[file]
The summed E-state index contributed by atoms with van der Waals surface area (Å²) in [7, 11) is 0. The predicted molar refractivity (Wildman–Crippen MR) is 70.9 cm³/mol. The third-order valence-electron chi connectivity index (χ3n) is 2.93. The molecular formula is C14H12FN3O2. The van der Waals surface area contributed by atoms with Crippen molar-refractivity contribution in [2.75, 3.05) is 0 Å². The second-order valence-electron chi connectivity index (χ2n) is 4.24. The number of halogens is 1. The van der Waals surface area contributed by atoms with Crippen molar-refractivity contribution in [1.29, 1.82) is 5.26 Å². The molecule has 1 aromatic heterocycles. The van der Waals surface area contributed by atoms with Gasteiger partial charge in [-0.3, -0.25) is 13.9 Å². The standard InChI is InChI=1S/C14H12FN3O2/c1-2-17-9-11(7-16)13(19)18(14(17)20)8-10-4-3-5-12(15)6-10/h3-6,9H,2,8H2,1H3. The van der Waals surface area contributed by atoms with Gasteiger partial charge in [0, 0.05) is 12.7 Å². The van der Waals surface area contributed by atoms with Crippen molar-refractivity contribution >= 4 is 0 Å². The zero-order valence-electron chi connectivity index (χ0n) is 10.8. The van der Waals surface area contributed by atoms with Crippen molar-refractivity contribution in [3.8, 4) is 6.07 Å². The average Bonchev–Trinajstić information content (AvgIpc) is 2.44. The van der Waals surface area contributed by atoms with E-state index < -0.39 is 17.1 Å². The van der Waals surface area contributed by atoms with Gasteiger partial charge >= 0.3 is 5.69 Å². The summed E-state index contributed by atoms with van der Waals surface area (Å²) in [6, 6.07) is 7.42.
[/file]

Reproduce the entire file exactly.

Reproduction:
The summed E-state index contributed by atoms with van der Waals surface area (Å²) in [7, 11) is 0. The predicted molar refractivity (Wildman–Crippen MR) is 70.9 cm³/mol. The third-order valence-electron chi connectivity index (χ3n) is 2.93. The molecular formula is C14H12FN3O2. The van der Waals surface area contributed by atoms with Crippen molar-refractivity contribution in [2.75, 3.05) is 0 Å². The second-order valence-electron chi connectivity index (χ2n) is 4.24. The number of halogens is 1. The van der Waals surface area contributed by atoms with Crippen molar-refractivity contribution in [1.29, 1.82) is 5.26 Å². The molecule has 1 aromatic heterocycles. The van der Waals surface area contributed by atoms with Gasteiger partial charge in [-0.3, -0.25) is 13.9 Å². The standard InChI is InChI=1S/C14H12FN3O2/c1-2-17-9-11(7-16)13(19)18(14(17)20)8-10-4-3-5-12(15)6-10/h3-6,9H,2,8H2,1H3. The van der Waals surface area contributed by atoms with Gasteiger partial charge in [0, 0.05) is 12.7 Å². The van der Waals surface area contributed by atoms with Crippen molar-refractivity contribution >= 4 is 0 Å². The zero-order valence-electron chi connectivity index (χ0n) is 10.8. The van der Waals surface area contributed by atoms with Crippen molar-refractivity contribution in [3.8, 4) is 6.07 Å². The average Bonchev–Trinajstić information content (AvgIpc) is 2.44. The van der Waals surface area contributed by atoms with E-state index < -0.39 is 17.1 Å². The van der Waals surface area contributed by atoms with Gasteiger partial charge >= 0.3 is 5.69 Å². The summed E-state index contributed by atoms with van der Waals surface area (Å²) in [6, 6.07) is 7.42.